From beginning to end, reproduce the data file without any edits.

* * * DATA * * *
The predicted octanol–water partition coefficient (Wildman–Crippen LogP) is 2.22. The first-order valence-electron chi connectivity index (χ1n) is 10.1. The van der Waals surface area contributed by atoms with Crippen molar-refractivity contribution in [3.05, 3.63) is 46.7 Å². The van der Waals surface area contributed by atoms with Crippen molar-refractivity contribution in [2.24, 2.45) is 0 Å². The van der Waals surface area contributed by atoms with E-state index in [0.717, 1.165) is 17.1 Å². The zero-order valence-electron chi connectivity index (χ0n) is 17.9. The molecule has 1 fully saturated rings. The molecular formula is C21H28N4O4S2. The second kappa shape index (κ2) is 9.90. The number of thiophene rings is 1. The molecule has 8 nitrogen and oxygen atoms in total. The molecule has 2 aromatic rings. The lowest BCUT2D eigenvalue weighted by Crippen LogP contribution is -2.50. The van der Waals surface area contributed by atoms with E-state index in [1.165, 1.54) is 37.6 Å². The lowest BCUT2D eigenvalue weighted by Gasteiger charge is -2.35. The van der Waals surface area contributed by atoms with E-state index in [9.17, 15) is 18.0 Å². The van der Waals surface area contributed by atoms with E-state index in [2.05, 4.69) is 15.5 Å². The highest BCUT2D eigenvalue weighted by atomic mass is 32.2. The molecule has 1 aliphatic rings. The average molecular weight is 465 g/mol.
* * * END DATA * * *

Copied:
The predicted octanol–water partition coefficient (Wildman–Crippen LogP) is 2.22. The first-order valence-electron chi connectivity index (χ1n) is 10.1. The van der Waals surface area contributed by atoms with Crippen molar-refractivity contribution in [3.05, 3.63) is 46.7 Å². The van der Waals surface area contributed by atoms with Crippen molar-refractivity contribution in [2.24, 2.45) is 0 Å². The van der Waals surface area contributed by atoms with E-state index in [0.717, 1.165) is 17.1 Å². The zero-order valence-electron chi connectivity index (χ0n) is 17.9. The molecule has 1 fully saturated rings. The molecular formula is C21H28N4O4S2. The second kappa shape index (κ2) is 9.90. The number of thiophene rings is 1. The molecule has 8 nitrogen and oxygen atoms in total. The molecule has 2 aromatic rings. The lowest BCUT2D eigenvalue weighted by Crippen LogP contribution is -2.50. The van der Waals surface area contributed by atoms with E-state index in [1.165, 1.54) is 37.6 Å². The lowest BCUT2D eigenvalue weighted by Gasteiger charge is -2.35. The van der Waals surface area contributed by atoms with E-state index in [9.17, 15) is 18.0 Å². The van der Waals surface area contributed by atoms with E-state index in [2.05, 4.69) is 15.5 Å². The highest BCUT2D eigenvalue weighted by atomic mass is 32.2. The molecule has 1 aliphatic rings. The average molecular weight is 465 g/mol.